Channeling Spiro Agnew in the Baltimore riots

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Name a newly elected Republican governor of Maryland with little previous political experience that hailed from the suburbs and had to deal with racial unrest and rioting in the city during his first term. Maryland's current Gov. Larry Hogan? Guess again. How about future Vice President Spiro Agnew.

As the situation in Baltimore unfolded over the past week, it brought back memories of the violence that followed the assassination of Martin Luther King in April 1968. Maryland's then relatively unknown Republican Governor, Spiro Agnew, had just started his second year in office. His reaction to the unfolding situation helped make him a household name and led to a reshaping of American electoral politics.


Agnew quickly called out the National Guard and then pointed fingers at Baltimore's mayor, Tommy D'Alessandro, and his staff, accusing them of willfully ignoring signs of impending violence in the city. A D'Alessandro assistant told Theo Lippmann of The Baltimore Sun, "Agnew told us he didn't think Martin Luther King was a good American, anyway!"

Agnew saved his real public vitriol, however, for Baltimore's black political leadership. Calling them to a special meeting at the state office building in Baltimore, he excoriated the group for its failure to take responsibility for the violence and a "perverted concept of race loyalty." Governor Agnew charged the group with cowardice by meeting in secret with Stokely Carmichael and H. Rap Brown, both advocates of violence in the civil rights movement by 1968.


To catcalls from the audience ("If you want to talk to us as ladies and gentlemen, Mr. Governor, we'll stay and listen") and a partial walkout, Agnew continued to belittle and upbraid the leaders, characterizing them as silent bystanders while Baltimore went up in smoke. Agnew charged, "It is deplorable and a sign of sickness in our society that the lunatic fringes of our black and white communities speak with wide publicity while we, the moderates, remain continuously mute. I cannot believe that the only alternative to white racism is black racism."

The immediate response from the black leadership was overwhelmingly negative. A group statement pronounced, "We are shocked by the gall of the governor." State Senator Verda Welcome said, "he talked to us like we were children." Reverend Marion Bascom commented, "he's as sick as any bigot in America." Mayor D'Alessandro called the speech "inflammatory."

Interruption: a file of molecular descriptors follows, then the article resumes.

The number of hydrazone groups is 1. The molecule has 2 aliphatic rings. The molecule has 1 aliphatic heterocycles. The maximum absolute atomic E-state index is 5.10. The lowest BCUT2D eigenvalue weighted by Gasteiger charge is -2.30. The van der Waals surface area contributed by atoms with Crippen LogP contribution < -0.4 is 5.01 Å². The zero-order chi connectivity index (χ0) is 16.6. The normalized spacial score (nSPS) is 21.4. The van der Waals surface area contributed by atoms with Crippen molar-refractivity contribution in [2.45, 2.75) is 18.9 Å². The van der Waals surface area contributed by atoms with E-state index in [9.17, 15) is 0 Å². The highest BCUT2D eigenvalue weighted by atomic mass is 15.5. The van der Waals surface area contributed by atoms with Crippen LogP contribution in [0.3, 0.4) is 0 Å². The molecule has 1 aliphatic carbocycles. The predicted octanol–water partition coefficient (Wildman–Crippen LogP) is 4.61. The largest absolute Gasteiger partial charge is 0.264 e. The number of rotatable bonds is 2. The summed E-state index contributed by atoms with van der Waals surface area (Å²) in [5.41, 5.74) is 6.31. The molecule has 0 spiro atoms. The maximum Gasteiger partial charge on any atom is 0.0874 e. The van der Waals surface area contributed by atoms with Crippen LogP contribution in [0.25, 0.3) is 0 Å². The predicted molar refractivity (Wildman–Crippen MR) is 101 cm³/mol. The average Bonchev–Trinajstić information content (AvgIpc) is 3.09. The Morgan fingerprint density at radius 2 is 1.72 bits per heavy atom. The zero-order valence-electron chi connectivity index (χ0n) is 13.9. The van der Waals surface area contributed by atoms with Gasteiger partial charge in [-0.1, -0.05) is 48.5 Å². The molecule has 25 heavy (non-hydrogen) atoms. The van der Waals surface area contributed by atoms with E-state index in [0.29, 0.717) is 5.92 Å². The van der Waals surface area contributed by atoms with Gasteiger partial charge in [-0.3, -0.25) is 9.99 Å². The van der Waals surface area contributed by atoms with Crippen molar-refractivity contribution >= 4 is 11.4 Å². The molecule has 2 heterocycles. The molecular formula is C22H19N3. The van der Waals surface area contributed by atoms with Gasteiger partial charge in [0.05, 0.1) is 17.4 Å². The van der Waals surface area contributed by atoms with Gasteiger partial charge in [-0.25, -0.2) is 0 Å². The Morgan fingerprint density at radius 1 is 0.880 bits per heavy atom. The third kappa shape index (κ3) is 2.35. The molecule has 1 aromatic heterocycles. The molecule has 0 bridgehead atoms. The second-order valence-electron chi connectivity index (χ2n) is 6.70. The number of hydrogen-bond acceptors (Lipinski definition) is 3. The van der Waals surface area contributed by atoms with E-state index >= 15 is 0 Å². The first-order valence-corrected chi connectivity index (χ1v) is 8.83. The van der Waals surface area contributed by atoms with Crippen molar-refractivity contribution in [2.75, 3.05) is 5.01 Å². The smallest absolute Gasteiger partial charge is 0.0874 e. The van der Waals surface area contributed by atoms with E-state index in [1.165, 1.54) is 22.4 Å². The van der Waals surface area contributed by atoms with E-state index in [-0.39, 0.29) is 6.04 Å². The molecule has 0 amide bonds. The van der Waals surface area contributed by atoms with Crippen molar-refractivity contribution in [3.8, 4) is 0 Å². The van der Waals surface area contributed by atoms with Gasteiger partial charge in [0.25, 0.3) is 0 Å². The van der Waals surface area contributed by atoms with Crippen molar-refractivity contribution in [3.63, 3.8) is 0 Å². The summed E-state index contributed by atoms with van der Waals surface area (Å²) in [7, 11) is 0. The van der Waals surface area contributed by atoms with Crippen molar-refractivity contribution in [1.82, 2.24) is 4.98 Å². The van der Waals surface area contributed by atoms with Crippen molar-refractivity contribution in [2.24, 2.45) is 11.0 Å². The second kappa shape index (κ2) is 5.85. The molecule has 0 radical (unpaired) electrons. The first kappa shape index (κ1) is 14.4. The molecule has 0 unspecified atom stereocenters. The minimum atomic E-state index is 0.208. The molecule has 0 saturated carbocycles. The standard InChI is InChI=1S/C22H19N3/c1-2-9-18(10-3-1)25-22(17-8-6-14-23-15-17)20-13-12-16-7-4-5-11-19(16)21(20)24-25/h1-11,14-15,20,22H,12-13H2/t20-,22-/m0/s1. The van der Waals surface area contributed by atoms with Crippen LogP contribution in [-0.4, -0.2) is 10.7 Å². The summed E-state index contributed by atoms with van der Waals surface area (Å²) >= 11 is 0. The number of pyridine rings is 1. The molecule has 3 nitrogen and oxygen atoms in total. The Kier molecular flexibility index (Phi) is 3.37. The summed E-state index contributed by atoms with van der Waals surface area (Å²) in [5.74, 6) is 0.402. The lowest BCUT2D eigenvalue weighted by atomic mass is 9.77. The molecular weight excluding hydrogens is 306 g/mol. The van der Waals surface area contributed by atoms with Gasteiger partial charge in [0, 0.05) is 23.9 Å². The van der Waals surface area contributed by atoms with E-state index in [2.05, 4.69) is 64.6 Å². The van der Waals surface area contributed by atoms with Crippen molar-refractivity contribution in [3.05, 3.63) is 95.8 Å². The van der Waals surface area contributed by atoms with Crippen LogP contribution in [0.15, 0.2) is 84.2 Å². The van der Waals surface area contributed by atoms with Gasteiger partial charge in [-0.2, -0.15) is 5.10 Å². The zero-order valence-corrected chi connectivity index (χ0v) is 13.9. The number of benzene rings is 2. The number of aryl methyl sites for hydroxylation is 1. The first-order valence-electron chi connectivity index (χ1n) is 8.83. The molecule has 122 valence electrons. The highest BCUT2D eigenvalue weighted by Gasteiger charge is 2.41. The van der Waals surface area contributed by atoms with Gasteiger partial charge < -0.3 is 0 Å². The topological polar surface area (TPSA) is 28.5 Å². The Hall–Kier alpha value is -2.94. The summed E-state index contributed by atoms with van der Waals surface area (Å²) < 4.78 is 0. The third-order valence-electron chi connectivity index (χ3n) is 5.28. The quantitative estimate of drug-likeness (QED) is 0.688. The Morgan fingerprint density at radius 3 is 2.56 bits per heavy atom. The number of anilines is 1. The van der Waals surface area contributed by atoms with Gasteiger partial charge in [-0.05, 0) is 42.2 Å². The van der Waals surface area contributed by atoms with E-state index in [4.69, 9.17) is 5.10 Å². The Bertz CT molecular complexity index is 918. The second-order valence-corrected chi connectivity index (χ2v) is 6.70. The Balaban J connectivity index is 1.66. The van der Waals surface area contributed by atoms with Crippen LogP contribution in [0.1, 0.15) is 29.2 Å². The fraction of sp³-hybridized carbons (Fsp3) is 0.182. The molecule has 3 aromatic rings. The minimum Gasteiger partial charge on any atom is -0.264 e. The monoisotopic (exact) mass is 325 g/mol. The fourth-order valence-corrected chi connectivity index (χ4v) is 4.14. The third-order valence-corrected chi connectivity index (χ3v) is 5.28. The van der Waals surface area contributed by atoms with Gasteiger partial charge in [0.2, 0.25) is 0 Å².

But the response to Agnew's speech around the nation was different. Calls of support to Agnew's office in Annapolis poured in from around the country, and Republicans took note. Maryland's previous Republican Governor, Theodore McKeldin, who had also served as Baltimore's Mayor later said, "that speech made him the darling of the Strom Thurmond set." But perhaps more importantly for Agnew's own political career, Pat Buchanan, then an eager, young staff aide to presidential candidate Richard Nixon, clipped the text of the speech and saved it for his boss. By May, The Washington Post put Agnew, then just eight years removed from finishing fifth in a five-way race for Baltimore County Circuit Court Judge, as a legitimate VP contender. Three months later Richard Nixon named Spiro Agnew his running mate.

Agnew's handling of the Baltimore riots brought him on to the national stage and helped define political buzzwords like: "law and order," "Southern strategy" and "silent majority" to the body politic. And before his ignominious end, resigning in 1973 after pleading no contest to tax evasion from bribes, Agnew helped orient an important part of the Republican Party on a trajectory that leads directly to 2015.

Even though Governor Hogan, after a rocky start, forged what appears to be a good working relationship with Baltimore's Mayor Stephanie Rawlings-Blake, national Republicans channeled Agnew. Ben Carson, a long shot, but with strong ties to Baltimore, denounced the "irresponsible individuals" and "uncontrolled agitators." Rand Paul joked about being afraid to get off the Amtrak as it went through Baltimore. And Jeb Bush, while demanding justice, emphasized "a commitment to the rule of law." Rudy Giuliani, not running for President in 2016, pointed out that Maryland has been largely run by Democrats over the past four decades and that if he had been mayor, "The first person to throw a rock would have gotten arrested" because "you don't get to riot in my city."

Spiro Agnew laid down his version of the law in 1968 and helped drive a wedge between Democrats and suburban white voters, ultimately realigning American electoral politics. He opened the door to a successful national Republican Party voting coalition that married white southerners and northern suburbanites. Along the way, this coalition defeated liberal Democratic standard bearers like Hubert Humphrey, George McGovern, Jimmy Carter, Walter Mondale, Michael Dukakis and John Kerry. Could Hillary Clinton be next on the list?

Charles J. Holden is a Professor of History at St. Mary's College of Maryland. Zach Messitte is the President of Ripon College in Wisconsin Jerald Podair is a Professor of History at Lawrence University also in Wisconsin. They are writing a book on Spiro Agnew and the Republican Party.